24 Sep 2005

Do Housemaids Need a Day Off?

This is an easy question to answer. YES. They deserve it the same as every other worker in Singapore. Worrying about what an adult does on his or her day off has nothing to do with the employer. Maids do not require special treatment nor protection from preditors outside the home as most abuse takes place within the home.

RIGHTS-SINGAPORE:
Do Housemaids Need a Day Off?
Stanislaus Jude Chan


SINGAPORE, Sep 24 (IPS) - Gruesome as it was, the discovery of the severed head and limbs of a Filipino housemaid, abandoned in a travel bag on fashionable Orchard Road, has rekindled an old debate on whether foreign domestic workers in this affluent city-state should get a weekly day off or not.

The immediate concern in businesslike Singapore, following the Sep. 9 discovery, was that the rather overworked 'Maid in Singapore' headlines were beginning to overshadow the 'Uniquely Singapore' campaign slogan, carefully crafted for the tourism department.

There were few tears shed for Jane Parangan La Puebla and none for Guen Garlejo Aguilar, arrested for the murder of her compatriot and 'best friend'. They were just more trouble than the usual run of 'havoc maids'.

But the scene was different in the Philippines where demonstrations were mounted in front of the Singapore embassy demanding that Aguilar gets a fair trial and justice. Parallels were drawn with the controversial hanging of Flor Contemplacion for the murder of fellow domestic worker Delia Maga, a decade ago.

Contemplacion's execution strained relations between Singapore and the Philippines and caused many Filipinos to vent their frustration at governments in both countries that were, seemingly, not doing enough to prevent the abuse and stress that are the lot of Filipino overseas workers.

This time, Manila appealed for calm, urging local media to cease sensational reporting on the La Puebla murder. ''I appeal for sobriety from everyone and not to come to rash conclusions on the basis of media reports or stories being circulated,'' Philippine Ambassador to Singapore Belen Anota was quoted by newspapers as saying.

Officials fear the sensational reports could stir up public sentiment and set off an unwarranted reaction against Singapore--though there was relief that this was a case of one Filipino maid allegedly killing another, rather than extreme violence between Singaporean employers and foreign domestic help.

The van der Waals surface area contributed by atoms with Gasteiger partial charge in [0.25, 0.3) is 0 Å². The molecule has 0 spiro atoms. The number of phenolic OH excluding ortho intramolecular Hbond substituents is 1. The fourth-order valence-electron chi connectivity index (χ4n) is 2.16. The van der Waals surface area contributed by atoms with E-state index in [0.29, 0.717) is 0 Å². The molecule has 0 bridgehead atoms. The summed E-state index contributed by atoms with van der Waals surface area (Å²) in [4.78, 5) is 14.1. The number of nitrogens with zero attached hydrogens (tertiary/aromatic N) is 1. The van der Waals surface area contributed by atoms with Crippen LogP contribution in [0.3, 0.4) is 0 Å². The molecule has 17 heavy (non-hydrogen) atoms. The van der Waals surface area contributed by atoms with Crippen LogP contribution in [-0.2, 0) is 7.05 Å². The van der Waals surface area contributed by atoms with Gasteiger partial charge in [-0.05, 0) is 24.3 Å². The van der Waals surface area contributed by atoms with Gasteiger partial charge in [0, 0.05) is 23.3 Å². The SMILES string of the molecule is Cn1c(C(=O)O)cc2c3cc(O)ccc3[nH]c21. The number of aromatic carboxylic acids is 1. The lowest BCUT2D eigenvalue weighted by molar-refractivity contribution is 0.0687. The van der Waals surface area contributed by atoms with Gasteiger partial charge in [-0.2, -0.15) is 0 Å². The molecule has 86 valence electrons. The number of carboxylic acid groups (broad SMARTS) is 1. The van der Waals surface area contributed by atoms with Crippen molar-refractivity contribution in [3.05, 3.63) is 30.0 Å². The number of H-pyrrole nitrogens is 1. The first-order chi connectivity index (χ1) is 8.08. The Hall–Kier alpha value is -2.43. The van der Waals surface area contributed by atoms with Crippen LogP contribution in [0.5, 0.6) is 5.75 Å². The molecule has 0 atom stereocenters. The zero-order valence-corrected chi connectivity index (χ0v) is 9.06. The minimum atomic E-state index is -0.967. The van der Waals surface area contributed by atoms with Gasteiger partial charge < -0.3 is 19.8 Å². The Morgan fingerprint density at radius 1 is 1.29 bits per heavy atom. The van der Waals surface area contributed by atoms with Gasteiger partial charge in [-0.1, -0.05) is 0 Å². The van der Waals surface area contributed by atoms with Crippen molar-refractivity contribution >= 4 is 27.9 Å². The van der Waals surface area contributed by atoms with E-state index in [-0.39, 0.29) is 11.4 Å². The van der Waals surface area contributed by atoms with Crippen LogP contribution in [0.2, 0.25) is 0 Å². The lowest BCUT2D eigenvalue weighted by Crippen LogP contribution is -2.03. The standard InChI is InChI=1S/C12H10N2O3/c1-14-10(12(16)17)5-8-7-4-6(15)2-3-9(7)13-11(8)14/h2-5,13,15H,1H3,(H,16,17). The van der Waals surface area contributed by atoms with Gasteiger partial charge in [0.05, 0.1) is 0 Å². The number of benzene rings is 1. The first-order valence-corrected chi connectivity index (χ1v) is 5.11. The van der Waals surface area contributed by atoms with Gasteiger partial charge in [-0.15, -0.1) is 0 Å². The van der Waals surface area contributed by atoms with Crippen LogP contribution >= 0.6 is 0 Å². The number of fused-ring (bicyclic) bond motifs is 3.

Singapore courts frequently hear cases of housemaid abuse--or those concerning retaliatory murder, the usual plea of defence lawyers on behalf of their clients being that they were driven to homicide after suffering extreme abuse.

Last month, Singapore's image as a destination for foreign job-seekers took yet another beating when homemaker, Sazarina Madzin was arrested for the abuse of her Indonesian maid, Wiwik Setyowati, last year.

The 28-year-old Madzin was charged on 80 counts of abuse, including bludgeoning her hapless victim, Setyowati, with an assortment of household items, including shoes, a tomato sauce bottle and a plastic chopping board.

Apart from fines, Madzin now faces seven years in prison for threatening to kill her employee.

On the other hand, two Indonesian maids who robbed and killed their employer Esther Ang were found guilty of manslaughter last month but escaped the death sentence.

The judge determined that Juminem, 20, ''was suffering from a psychiatric disorder of a depressive nature'' and awarded her a life sentence, while he sent 17-year-old Siti Aminah to ten years in prison after noting that she was only 15 at the time of the crime and that she was ''intellectually and psychologically immature''.

The three cases in the space of a month have dented Singapore's reputation as a safe and lawful city, besides leading to concern over the treatment of migrant workers here.

There are currently some 150,000 foreign maids working in Singapore. Most of them are from the Philippines and Indonesia, with the rest from Sri Lanka, Burma and Thailand.

But more than 27 years after foreign domestic helpers first started working in Singapore, debate on issues like whether maids should get a day off and also how much they should be paid, continues.

Filipino maids, who can converse in English, usually receive around 215 US dollars a month while Sri Lankans rate less at 150 dollars. Indonesians get paid around 120 dollars, slightly more than the 117-dollar levy that employers must pay the government per worker.